Hi, K & E; I am combining your questions because they are similar. This is what I recommend when preparing babies for showing.
It’s crucial that foals that are being shown are either still with the support of their dam or weaned at an appropriate age. Weaning too young just to show is a bad idea and can cause a lifetime shadowed with anxiety. At Braecrest Farm, we consider weaning anywhere from 4-8 months, depending on the development of the foal, both mentally and physically.
We begin haltering our foals from 24 hours old. However, for the first 4 weeks minimum, we lead with a rope around their body, being very careful never to pull on their necks. Gently, over time, we work on teaching them to soften to pressure and follow a feel. At around 4 months, we start teaching them to jog in hand. I like to use a dressage whip to touch their hindquarters gently, and we use a voice command (usually a ‘click.’). They learn that when I “click,” it means to push from behind and move up, either to a faster walk or trot. While working in hand, I teach them to match my steps. A fast walk, slow walk, slow trot, and open trot teach them to stay connected with me, reading my body language and adjusting their pace.
We show our foals in a quality leather halter and leather lead with no chain. My preference is a 3/4” width leather halter and no throat latch clip – since it is too distracting.
DEVELOP INDEPENDENCE AND CONNECTION WITH PEOPLE
We are very careful to work in stages with building independence. Respecting their natural needs for social support and learning within a herd is crucial in the early days. From the day they are born, we are also casually working on helping them see value in people, building trust and connection, and showing them we can be leaders for them. Being a leader gives them tremendous trust and value in us, which helps them become agreeable and willing and have so much ‘try.’ It is imperative that they are never overwhelmed with too much too soon and never ‘flooded’ with frightening stimuli. They should be slowly brought along so they understand life, learn emotional control, and how to self-soothe when things in our human world trigger them. Give them time to think, process, and choose safe and reasonable reactions.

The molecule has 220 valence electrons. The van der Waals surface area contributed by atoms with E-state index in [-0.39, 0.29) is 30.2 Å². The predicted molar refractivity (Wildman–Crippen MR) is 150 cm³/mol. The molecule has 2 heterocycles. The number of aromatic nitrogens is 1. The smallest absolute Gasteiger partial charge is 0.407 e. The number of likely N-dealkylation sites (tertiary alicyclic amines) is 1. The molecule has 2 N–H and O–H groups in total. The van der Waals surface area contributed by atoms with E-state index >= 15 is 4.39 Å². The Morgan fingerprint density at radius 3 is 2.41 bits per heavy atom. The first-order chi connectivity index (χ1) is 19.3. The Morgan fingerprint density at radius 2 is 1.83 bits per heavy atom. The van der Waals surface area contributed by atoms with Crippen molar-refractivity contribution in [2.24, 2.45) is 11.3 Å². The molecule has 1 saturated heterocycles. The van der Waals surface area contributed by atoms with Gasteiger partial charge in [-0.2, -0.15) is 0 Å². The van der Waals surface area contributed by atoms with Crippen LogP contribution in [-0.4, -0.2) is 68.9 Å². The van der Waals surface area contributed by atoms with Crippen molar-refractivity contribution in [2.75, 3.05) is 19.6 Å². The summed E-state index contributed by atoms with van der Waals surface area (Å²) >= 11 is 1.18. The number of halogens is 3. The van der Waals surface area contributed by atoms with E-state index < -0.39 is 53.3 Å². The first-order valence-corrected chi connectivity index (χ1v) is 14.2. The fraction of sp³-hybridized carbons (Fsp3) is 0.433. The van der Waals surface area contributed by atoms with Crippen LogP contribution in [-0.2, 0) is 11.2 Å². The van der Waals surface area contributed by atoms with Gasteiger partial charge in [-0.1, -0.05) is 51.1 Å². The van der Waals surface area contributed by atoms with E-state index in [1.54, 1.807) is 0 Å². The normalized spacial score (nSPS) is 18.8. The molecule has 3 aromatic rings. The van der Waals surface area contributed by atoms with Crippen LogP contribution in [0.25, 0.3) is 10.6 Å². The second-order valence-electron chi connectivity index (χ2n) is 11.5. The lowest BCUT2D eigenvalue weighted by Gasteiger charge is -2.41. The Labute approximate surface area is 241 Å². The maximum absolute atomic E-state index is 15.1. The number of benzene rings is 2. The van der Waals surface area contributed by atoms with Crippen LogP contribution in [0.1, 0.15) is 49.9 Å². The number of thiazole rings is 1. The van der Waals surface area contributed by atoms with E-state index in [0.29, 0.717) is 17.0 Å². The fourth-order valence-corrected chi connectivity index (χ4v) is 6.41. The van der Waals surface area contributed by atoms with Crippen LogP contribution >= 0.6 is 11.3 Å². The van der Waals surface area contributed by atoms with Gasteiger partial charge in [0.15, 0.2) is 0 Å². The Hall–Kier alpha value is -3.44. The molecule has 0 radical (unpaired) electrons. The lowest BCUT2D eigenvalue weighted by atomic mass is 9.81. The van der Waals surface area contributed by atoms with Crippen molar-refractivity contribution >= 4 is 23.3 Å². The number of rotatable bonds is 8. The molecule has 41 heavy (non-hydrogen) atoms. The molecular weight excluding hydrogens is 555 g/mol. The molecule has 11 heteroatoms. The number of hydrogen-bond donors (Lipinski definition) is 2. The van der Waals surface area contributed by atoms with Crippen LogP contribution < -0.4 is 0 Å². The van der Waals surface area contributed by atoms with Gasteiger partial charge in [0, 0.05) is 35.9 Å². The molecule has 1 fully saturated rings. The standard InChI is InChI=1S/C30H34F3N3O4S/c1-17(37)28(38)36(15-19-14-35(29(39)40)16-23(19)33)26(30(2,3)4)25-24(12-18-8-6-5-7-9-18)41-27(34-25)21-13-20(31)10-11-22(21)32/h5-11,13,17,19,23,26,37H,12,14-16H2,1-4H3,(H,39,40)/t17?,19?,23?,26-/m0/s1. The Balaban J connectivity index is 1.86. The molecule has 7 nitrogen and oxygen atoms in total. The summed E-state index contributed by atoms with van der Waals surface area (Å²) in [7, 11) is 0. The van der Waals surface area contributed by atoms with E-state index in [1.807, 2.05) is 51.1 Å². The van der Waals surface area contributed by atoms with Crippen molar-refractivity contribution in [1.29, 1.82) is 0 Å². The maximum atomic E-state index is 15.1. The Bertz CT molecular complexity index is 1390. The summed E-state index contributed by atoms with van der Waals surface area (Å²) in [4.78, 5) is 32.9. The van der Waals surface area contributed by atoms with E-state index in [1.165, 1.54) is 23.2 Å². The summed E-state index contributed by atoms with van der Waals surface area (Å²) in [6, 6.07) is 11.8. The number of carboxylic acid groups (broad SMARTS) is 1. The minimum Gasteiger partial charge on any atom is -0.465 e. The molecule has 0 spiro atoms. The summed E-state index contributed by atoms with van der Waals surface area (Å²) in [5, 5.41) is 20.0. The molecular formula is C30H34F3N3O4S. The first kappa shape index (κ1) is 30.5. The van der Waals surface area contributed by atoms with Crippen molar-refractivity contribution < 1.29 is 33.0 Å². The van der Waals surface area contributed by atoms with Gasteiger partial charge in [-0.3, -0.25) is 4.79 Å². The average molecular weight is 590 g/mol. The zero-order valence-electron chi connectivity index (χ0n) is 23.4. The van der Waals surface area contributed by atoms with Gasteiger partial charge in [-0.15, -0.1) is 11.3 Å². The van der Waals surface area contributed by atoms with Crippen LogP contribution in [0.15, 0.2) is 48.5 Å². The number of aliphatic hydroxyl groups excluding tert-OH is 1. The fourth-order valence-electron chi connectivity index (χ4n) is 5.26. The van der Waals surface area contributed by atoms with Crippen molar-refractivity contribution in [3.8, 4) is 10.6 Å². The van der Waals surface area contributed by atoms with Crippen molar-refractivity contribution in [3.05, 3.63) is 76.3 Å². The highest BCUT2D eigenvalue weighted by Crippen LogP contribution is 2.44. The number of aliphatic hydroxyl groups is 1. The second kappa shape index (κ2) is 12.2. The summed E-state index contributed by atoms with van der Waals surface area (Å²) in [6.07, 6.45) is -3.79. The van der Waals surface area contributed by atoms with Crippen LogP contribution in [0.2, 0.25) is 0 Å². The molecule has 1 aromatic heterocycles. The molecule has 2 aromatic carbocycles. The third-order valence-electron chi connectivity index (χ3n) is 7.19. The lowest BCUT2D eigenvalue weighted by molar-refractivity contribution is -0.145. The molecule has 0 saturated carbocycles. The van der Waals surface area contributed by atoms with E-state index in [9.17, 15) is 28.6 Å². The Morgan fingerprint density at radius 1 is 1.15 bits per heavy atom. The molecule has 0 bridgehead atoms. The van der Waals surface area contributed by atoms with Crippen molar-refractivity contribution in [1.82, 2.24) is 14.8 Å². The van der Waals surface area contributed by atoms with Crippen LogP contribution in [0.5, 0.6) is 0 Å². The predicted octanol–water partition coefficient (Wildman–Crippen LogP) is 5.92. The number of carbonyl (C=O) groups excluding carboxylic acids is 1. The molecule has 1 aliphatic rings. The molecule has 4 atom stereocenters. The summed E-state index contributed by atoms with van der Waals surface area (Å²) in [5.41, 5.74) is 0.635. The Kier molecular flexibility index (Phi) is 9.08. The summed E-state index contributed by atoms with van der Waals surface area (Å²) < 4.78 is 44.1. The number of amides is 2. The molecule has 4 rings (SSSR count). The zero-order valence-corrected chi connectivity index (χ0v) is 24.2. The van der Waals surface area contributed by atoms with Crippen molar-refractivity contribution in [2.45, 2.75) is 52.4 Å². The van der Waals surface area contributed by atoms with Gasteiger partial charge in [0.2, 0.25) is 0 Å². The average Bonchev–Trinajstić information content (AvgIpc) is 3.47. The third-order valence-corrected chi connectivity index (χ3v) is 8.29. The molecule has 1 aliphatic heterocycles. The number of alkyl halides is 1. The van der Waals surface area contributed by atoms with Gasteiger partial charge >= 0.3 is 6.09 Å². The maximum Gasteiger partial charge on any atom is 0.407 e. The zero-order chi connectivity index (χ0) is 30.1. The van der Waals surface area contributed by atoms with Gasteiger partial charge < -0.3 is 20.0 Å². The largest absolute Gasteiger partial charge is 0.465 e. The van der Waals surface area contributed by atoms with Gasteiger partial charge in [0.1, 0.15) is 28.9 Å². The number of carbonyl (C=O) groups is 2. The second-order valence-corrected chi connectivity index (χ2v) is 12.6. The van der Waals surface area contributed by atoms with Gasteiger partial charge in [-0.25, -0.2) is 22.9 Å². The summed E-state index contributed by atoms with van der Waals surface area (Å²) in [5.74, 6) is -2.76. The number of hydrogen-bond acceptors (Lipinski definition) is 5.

PRACTICE ELEMENTS OF THE DAY AHEAD OF TIME
I like to think of each task they must do on show day and work on each task individually ahead of time, with no pressure or time constraints. Learn about bath stall one day, trailer loading a different day, grooming and playing with braiding the mane to get them used to all the different sensations. If you break down all these elements and build confidence in each area, then when you have to ask for those tasks all in one day, it is not as overwhelming for them.
From the early days, we like to spend a little time here and there teaching them about brushing, picking feet, getting them used to sprays and towels etc. Again, if this is done slowly ahead of time, on show day, it is just the ‘norm,’ and it is no longer a trigger.
Before considering showing, you want to be sure that your baby has the best protection for their health. Are they in good weight and condition before asking them to do something stressful? We like to connect with our Equine Nutritionist, Laurie Bishop, from Brooks Feeds. Laurie ensures that every nutritional need is met at Braecrest, from in-utero to mature horse. Concerning the immune system, did the dam get her pre-foaling shots so the foal has some protection against different viruses and diseases? Once your foal is old enough, we like to administer an inter-nasal flu/rhino vaccine a few weeks before show day. It is best to discuss this with your veterinarian and what is the most suitable for your foal
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